In a family of prominent Jewish educators, Norman Spack could be called the rebel. He became a doctor.
“I’m the only one who didn’t go into Jewish education,” quips Spack, a senior associate in the endocrine division at Boston’s Children’s Hospital, where he has worked for 39 years.
Spack’s father, Abraham, was a nationally acclaimed Jewish educator in Boston, and his brother, Eliot, is a recognized Jewish educational leader. But now the 68-year-old physician and assistant professor at Harvard Medical School in his own fashion has joined the family business.
As the co-founder of the country’s first clinic devoted to treating children with gender disorders, and as a leading authority on transgender youth, Spack has found himself at the forefront of efforts to educate the public about a widely misunderstood condition and to help transgender people secure their fundamental rights.
“If we shun people, we never get the experience of knowing how special they are and understanding how courageous they are,” Spack told JTA.
A pediatric endocrinologist with deep roots in Boston’s Jewish community, Spack was first exposed to transgenderism, a medical condition in which individuals do not identify with the gender into which they were born, in the mid-1970s. Spack at the time was treating street kids as a volunteer on a medical van in Boston. Many of the young people were “throwaway kids,” Spack said, having been shunned by their families and schools for gender variant behavior.
A decade later, a colleague referred a transgender patient to Spack—a young adult Spack referred to as M. Unlike the street kids he’d seen earlier, M was a Harvard graduate.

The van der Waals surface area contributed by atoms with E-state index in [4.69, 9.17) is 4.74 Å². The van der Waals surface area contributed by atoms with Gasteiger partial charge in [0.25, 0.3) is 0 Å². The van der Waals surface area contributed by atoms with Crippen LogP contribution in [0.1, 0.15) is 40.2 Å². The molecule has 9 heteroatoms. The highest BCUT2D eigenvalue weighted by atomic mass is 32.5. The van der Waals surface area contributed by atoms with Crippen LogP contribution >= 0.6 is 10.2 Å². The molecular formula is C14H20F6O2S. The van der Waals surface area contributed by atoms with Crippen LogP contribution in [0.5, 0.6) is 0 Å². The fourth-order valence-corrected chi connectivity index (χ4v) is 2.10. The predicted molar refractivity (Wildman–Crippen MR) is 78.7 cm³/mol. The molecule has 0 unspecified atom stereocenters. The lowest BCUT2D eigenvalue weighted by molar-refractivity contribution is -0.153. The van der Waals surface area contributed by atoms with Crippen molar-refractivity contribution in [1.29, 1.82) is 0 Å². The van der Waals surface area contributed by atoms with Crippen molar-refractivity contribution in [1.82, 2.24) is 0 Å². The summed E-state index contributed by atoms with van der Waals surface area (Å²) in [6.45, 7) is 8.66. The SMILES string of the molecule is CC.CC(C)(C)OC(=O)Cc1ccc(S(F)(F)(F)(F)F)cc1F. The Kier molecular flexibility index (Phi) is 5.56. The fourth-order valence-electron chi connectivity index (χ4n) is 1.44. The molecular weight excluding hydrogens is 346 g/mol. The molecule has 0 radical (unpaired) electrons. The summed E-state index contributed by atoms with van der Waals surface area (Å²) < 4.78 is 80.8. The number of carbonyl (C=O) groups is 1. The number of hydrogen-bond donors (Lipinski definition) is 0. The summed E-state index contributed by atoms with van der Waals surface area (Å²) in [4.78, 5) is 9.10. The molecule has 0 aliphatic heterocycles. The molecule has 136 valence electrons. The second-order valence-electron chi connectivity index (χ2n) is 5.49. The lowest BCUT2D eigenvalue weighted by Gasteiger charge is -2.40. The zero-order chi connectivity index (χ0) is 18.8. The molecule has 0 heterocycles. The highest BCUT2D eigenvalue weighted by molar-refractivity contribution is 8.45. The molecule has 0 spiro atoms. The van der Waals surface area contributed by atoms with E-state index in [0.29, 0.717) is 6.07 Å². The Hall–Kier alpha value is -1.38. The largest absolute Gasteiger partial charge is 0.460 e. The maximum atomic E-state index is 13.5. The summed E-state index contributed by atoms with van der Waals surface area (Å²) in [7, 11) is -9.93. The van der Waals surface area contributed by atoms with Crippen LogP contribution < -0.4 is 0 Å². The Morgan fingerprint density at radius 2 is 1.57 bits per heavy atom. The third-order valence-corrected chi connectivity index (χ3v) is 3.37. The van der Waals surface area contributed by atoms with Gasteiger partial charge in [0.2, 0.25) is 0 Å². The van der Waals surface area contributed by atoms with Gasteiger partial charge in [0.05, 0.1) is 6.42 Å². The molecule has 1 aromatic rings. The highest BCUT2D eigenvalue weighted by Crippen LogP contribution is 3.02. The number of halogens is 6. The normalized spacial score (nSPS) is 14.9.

M would open up a whole new world for Spack. In exchange for medical care, he introduced the doctor to his friends, other young adults who were transgender.
“It was this unique opportunity to see life from a different perspective,” Spack told JTA. “M did it for me.”
The experience proved to be a turning point. Spack began providing medical care for young adults and later older adults who were transgender. At the time, many physicians were reluctant to take on transgender patients; it’s a problem that continues today.
In 2007, Spack co-founded the Gender Management Service Clinic, or GeMS, at Children’s Hospital. The clinic has treated nearly 100 patients, most for birth disorders or other sexual development conditions.
About one-third of the patients are treated with hormonal suppressants that delay the onset of puberty—a controversial treatment that is fully reversible. Spack acknowledges the opposition to this sort of early intervention, but argues that transgender youth have high rates of self-harm and suicide attempts. Nearly a quarter of the patients who come for a first visit have committed some act of violence against themselves.
Treating these young people with hormonal suppressants is a way of buying them precious time, Spack argues. When they are teens, they are better able to decide whether or not to take the next step of taking the hormones of the opposite sex that triggers permanent physical change.
“If your neighbor is bleeding by the side of the road, you shall not stand idly by the blood of your neighbor,” Spack said, quoting Leviticus as his inspiration.